This optical illusion was created by the German physiologist Ewald Hering in 1861. It is a very common perceptual illusion used by neuroscientists to study the mechanism of perception. It’s also an intriguing picture for the viewers because they don’t understand how it works.
We can find two similar illusions: The Orbison Illusion and The Wundt Illusion.
What to see?
In this image you can see two vertical lines. When the viewer is watching this illusion he sees a pair of bowed or curved lines placed in front of a bunch of other lines oriented like the spikes of a bicycle wheel. In reality the two curved lines are parallel and only appear to be curved because of the background.
If you want to see them straight try to squint your eyes.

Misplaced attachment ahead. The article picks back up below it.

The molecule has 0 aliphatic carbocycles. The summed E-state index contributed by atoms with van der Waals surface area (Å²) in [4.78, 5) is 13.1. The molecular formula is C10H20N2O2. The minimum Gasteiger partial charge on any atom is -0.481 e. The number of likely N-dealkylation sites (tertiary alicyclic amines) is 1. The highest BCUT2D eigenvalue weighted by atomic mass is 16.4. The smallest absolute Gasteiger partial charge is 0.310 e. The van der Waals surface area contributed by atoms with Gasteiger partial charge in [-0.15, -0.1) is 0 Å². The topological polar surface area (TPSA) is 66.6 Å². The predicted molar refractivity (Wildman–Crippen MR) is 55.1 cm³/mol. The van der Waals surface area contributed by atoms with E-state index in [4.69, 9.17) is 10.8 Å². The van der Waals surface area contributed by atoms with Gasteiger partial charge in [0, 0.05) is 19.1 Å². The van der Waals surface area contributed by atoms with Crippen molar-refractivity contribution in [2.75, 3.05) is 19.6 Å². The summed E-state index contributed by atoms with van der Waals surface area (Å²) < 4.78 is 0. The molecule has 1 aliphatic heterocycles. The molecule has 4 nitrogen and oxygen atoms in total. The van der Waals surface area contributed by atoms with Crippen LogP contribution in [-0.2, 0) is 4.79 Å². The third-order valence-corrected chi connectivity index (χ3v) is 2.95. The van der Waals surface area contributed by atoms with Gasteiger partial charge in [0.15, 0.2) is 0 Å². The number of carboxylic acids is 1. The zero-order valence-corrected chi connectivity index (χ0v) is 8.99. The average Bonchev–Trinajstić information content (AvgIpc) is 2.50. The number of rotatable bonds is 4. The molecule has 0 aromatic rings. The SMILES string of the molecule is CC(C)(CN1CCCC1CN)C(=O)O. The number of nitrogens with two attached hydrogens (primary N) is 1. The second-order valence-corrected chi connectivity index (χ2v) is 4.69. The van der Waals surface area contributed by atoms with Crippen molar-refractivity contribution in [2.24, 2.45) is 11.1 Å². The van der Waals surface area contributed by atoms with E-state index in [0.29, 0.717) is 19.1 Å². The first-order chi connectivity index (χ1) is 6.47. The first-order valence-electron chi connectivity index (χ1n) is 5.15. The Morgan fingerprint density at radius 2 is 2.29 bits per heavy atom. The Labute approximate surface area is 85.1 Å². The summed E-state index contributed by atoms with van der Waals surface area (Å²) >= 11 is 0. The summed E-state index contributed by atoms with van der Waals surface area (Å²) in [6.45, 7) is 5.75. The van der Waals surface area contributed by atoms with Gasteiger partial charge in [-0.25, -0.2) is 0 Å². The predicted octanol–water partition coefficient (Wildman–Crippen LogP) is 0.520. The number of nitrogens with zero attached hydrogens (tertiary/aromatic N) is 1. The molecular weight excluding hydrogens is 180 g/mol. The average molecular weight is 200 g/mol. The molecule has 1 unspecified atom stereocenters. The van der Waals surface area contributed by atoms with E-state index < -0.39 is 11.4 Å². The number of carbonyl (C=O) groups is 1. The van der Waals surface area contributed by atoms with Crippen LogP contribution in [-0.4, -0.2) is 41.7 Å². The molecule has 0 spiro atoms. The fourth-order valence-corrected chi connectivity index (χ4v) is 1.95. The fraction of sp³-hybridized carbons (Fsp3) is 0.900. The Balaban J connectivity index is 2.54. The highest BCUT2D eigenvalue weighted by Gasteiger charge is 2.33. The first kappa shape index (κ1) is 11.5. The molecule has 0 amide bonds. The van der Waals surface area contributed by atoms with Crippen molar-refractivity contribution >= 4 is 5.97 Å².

How it works?
The fact that the illusion takes place only when the image is horizontal or vertical, challenged the scientist to find explanation for how the illusory effect is generated. If we rotated the parallel lines to another angle the illusion doesn’t happen.
The effect of the Hering Illusion is associated with the “angular placement”. The distortion we perceive is produced by the angular lines behind the parallel ones. In other words the straight parallel lines are skewed because of the effect produced by the lined pattern on the background that simulates a perspective design, and creates a false impression of depth.
Another trick in this illusion is made by the central point, from which all the lines start. The fact that all the lines are intersecting in a point, just like the spokes of a bike, give us the impression that we are moving forward that point. Since we are actually standing we perceive the straight lines as curved ones.